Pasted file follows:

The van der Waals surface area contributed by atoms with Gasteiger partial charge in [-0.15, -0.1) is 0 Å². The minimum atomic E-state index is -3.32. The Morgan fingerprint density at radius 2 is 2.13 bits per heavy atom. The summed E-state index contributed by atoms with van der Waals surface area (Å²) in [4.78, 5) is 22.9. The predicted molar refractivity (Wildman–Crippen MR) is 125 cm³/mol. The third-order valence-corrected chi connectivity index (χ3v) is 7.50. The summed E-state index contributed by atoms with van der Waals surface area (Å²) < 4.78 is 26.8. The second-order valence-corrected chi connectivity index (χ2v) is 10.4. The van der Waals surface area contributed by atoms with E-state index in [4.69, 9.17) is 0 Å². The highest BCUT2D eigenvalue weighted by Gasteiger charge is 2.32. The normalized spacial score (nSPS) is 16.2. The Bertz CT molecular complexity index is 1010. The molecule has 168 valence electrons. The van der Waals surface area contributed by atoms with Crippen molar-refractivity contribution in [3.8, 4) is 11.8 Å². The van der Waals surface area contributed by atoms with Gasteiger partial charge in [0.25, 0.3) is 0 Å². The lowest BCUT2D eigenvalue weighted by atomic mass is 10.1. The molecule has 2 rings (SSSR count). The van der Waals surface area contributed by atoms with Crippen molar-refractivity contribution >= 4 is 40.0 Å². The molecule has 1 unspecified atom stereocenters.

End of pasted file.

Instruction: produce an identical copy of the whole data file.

The van der Waals surface area contributed by atoms with Gasteiger partial charge in [-0.15, -0.1) is 0 Å². The minimum atomic E-state index is -3.32. The Morgan fingerprint density at radius 2 is 2.13 bits per heavy atom. The summed E-state index contributed by atoms with van der Waals surface area (Å²) in [4.78, 5) is 22.9. The predicted molar refractivity (Wildman–Crippen MR) is 125 cm³/mol. The third-order valence-corrected chi connectivity index (χ3v) is 7.50. The summed E-state index contributed by atoms with van der Waals surface area (Å²) < 4.78 is 26.8. The second-order valence-corrected chi connectivity index (χ2v) is 10.4. The van der Waals surface area contributed by atoms with E-state index in [4.69, 9.17) is 0 Å². The highest BCUT2D eigenvalue weighted by Gasteiger charge is 2.32. The normalized spacial score (nSPS) is 16.2. The Bertz CT molecular complexity index is 1010. The molecule has 168 valence electrons. The van der Waals surface area contributed by atoms with Crippen molar-refractivity contribution in [3.8, 4) is 11.8 Å². The van der Waals surface area contributed by atoms with Gasteiger partial charge in [0.25, 0.3) is 0 Å². The lowest BCUT2D eigenvalue weighted by atomic mass is 10.1. The molecule has 2 rings (SSSR count). The van der Waals surface area contributed by atoms with Crippen molar-refractivity contribution >= 4 is 40.0 Å². The molecule has 1 unspecified atom stereocenters.